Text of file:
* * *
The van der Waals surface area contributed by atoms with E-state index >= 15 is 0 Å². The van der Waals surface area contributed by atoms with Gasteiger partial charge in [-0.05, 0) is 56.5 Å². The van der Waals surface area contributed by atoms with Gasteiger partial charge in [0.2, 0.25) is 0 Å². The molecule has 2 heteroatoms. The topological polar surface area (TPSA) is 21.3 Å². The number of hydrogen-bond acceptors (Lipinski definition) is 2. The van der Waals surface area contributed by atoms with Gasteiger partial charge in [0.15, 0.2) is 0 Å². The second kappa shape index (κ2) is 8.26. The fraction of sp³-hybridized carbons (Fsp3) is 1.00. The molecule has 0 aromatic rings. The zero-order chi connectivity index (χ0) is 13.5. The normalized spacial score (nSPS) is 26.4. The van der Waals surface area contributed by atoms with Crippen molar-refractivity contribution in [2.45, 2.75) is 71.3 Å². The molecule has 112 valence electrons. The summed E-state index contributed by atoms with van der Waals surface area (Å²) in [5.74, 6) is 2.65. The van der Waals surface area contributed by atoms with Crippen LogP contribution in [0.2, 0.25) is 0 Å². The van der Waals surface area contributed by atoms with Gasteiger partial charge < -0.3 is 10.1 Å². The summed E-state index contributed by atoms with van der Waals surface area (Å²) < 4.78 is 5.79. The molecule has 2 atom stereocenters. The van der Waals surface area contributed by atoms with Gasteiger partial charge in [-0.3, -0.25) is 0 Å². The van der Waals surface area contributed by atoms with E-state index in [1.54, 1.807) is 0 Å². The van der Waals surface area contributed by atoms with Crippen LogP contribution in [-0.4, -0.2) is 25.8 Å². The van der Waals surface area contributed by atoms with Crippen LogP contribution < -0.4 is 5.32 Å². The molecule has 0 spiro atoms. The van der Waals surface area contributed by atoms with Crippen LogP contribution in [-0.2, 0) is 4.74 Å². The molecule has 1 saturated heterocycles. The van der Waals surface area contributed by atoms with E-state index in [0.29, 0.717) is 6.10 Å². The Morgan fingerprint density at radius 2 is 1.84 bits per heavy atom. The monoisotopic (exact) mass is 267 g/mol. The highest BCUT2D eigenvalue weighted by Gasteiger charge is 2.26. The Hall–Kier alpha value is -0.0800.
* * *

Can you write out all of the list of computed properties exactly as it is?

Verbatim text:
The van der Waals surface area contributed by atoms with E-state index >= 15 is 0 Å². The van der Waals surface area contributed by atoms with Gasteiger partial charge in [-0.05, 0) is 56.5 Å². The van der Waals surface area contributed by atoms with Gasteiger partial charge in [0.2, 0.25) is 0 Å². The molecule has 2 heteroatoms. The topological polar surface area (TPSA) is 21.3 Å². The number of hydrogen-bond acceptors (Lipinski definition) is 2. The van der Waals surface area contributed by atoms with Gasteiger partial charge in [0.15, 0.2) is 0 Å². The second kappa shape index (κ2) is 8.26. The fraction of sp³-hybridized carbons (Fsp3) is 1.00. The molecule has 0 aromatic rings. The zero-order chi connectivity index (χ0) is 13.5. The normalized spacial score (nSPS) is 26.4. The van der Waals surface area contributed by atoms with Crippen molar-refractivity contribution in [2.45, 2.75) is 71.3 Å². The molecule has 112 valence electrons. The summed E-state index contributed by atoms with van der Waals surface area (Å²) in [5.74, 6) is 2.65. The van der Waals surface area contributed by atoms with Crippen LogP contribution in [0.2, 0.25) is 0 Å². The van der Waals surface area contributed by atoms with Gasteiger partial charge < -0.3 is 10.1 Å². The summed E-state index contributed by atoms with van der Waals surface area (Å²) < 4.78 is 5.79. The molecule has 2 atom stereocenters. The van der Waals surface area contributed by atoms with Gasteiger partial charge in [-0.3, -0.25) is 0 Å². The van der Waals surface area contributed by atoms with E-state index in [1.54, 1.807) is 0 Å². The van der Waals surface area contributed by atoms with Crippen LogP contribution in [-0.4, -0.2) is 25.8 Å². The van der Waals surface area contributed by atoms with Crippen LogP contribution < -0.4 is 5.32 Å². The molecule has 0 spiro atoms. The van der Waals surface area contributed by atoms with Crippen LogP contribution in [-0.2, 0) is 4.74 Å². The molecule has 1 saturated heterocycles. The van der Waals surface area contributed by atoms with E-state index in [0.29, 0.717) is 6.10 Å². The Morgan fingerprint density at radius 2 is 1.84 bits per heavy atom. The monoisotopic (exact) mass is 267 g/mol. The highest BCUT2D eigenvalue weighted by Gasteiger charge is 2.26. The Hall–Kier alpha value is -0.0800.